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U.S. Sinking of Japanese Boat Raises History of US Military Abuse of Japanese Civilians

February 13, 2001
Story
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The U.S. Navy spurned three official recommendations by the National Transportation Safety Board aimed at preventingsubmarine mishaps like the one that sank a Japanese fishing boat off Hawaii on Friday, leaving nine people missing,feared drowned.

When the Navy rejected the advice, the independent five-member board shut its books on the case, terming the Navy’sresponse: "Closed — Unacceptable Action," documents made available on Monday showed.

Even before this latest revelation, Japanese politicians and media were leveling criticism at the crew of a U.S.submarine for not doing more to help survivors.

This sinking of the fishing boat is only one of a long string of incidents in which the U.S. military has cause deathand mayhem to Japanese civilians. More than half a century after its defeat, Japan still hosts numerous U.S. militarybases and 47,000 American troops, mostly on the small island of Okinawa.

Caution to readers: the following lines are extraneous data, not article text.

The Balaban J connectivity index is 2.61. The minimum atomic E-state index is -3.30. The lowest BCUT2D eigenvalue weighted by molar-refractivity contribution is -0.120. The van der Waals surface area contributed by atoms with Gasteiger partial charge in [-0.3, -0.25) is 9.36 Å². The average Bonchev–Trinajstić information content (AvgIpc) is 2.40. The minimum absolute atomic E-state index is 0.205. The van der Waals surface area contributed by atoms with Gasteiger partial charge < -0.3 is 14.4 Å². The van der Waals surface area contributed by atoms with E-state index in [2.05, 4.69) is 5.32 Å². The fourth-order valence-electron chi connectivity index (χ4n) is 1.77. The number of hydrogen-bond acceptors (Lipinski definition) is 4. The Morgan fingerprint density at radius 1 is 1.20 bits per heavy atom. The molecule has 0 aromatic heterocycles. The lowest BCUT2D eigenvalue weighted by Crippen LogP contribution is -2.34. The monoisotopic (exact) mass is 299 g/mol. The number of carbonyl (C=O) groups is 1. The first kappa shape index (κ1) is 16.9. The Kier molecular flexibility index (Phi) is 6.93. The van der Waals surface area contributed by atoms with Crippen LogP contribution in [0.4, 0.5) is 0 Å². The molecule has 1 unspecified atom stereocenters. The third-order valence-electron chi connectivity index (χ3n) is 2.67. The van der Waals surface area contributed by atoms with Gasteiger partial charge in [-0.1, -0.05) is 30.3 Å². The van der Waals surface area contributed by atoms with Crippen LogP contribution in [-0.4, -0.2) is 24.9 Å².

There, on a daily basis, Okinawans are traumatized by the sonic booms of low-altitude flights and noise pollution fromnight landing exercises. Live-fire exercises and unexploded ordnance have killed and wounded many. And after coveringit up for a year, the U.S. finally admitted using depleted uranium ammunition near Okinawa. Possibly more disturbingto the people of Japan has been litany of abuses by US soldiers, mostly on Japanese girls and women. Since 1972,there have been more than 4,700 GI criminal incidents and accidents.

Also in violation of its treaty and Japan’s nuclear-free status, the U.S. docked warships carrying nuclear weapons inJapanese harbors. Five years after some 92 percent of Okinawan voters called for the withdrawal of U.S. bases, thesinking of the fishing boat is sparking a new outpouring of anger toward U.S. military presence.

Guests:

  • Chalmers Johnson, President Japan Policy Research Institute.
  • Suzuyo Takazato, founder, Okinawan Women Act Against Military Violence.
  • Carolyn Francis, Protestant missionary who helped organize grassroots opposition in Okinawa to U.S.military violence against people and the environment.

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